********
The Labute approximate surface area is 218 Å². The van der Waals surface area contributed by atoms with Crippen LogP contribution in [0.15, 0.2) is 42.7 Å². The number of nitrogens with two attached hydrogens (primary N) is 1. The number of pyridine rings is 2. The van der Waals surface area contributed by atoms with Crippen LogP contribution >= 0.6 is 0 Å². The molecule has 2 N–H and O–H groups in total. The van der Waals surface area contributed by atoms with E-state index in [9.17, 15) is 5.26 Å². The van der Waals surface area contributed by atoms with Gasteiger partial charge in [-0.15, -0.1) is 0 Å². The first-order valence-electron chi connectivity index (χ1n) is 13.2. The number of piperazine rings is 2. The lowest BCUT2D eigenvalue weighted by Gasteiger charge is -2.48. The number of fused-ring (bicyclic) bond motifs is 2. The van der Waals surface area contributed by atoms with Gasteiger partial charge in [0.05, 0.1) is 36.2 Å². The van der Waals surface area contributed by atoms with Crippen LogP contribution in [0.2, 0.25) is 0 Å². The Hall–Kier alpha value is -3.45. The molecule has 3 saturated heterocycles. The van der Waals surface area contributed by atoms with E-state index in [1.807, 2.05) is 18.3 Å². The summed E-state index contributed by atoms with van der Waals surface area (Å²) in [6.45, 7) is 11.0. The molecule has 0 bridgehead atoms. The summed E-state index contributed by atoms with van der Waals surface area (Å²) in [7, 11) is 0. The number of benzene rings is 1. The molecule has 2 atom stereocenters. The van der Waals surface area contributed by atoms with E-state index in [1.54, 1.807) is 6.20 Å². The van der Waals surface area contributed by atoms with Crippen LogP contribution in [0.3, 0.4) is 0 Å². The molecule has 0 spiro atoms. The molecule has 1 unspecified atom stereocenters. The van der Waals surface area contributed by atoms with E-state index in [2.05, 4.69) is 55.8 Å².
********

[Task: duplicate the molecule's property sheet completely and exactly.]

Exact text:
The Labute approximate surface area is 218 Å². The van der Waals surface area contributed by atoms with Crippen LogP contribution in [0.15, 0.2) is 42.7 Å². The number of nitrogens with two attached hydrogens (primary N) is 1. The number of pyridine rings is 2. The van der Waals surface area contributed by atoms with Crippen LogP contribution >= 0.6 is 0 Å². The molecule has 2 N–H and O–H groups in total. The van der Waals surface area contributed by atoms with E-state index in [9.17, 15) is 5.26 Å². The van der Waals surface area contributed by atoms with Gasteiger partial charge in [-0.15, -0.1) is 0 Å². The first-order valence-electron chi connectivity index (χ1n) is 13.2. The number of piperazine rings is 2. The lowest BCUT2D eigenvalue weighted by Gasteiger charge is -2.48. The number of fused-ring (bicyclic) bond motifs is 2. The van der Waals surface area contributed by atoms with Gasteiger partial charge in [0.05, 0.1) is 36.2 Å². The van der Waals surface area contributed by atoms with Crippen LogP contribution in [0.2, 0.25) is 0 Å². The Hall–Kier alpha value is -3.45. The molecule has 3 saturated heterocycles. The van der Waals surface area contributed by atoms with E-state index in [1.807, 2.05) is 18.3 Å². The summed E-state index contributed by atoms with van der Waals surface area (Å²) in [6.45, 7) is 11.0. The molecule has 0 bridgehead atoms. The summed E-state index contributed by atoms with van der Waals surface area (Å²) in [7, 11) is 0. The number of benzene rings is 1. The molecule has 2 atom stereocenters. The van der Waals surface area contributed by atoms with E-state index in [1.54, 1.807) is 6.20 Å². The van der Waals surface area contributed by atoms with Crippen LogP contribution in [0.3, 0.4) is 0 Å². The molecule has 0 spiro atoms. The molecule has 1 unspecified atom stereocenters. The van der Waals surface area contributed by atoms with E-state index in [2.05, 4.69) is 55.8 Å².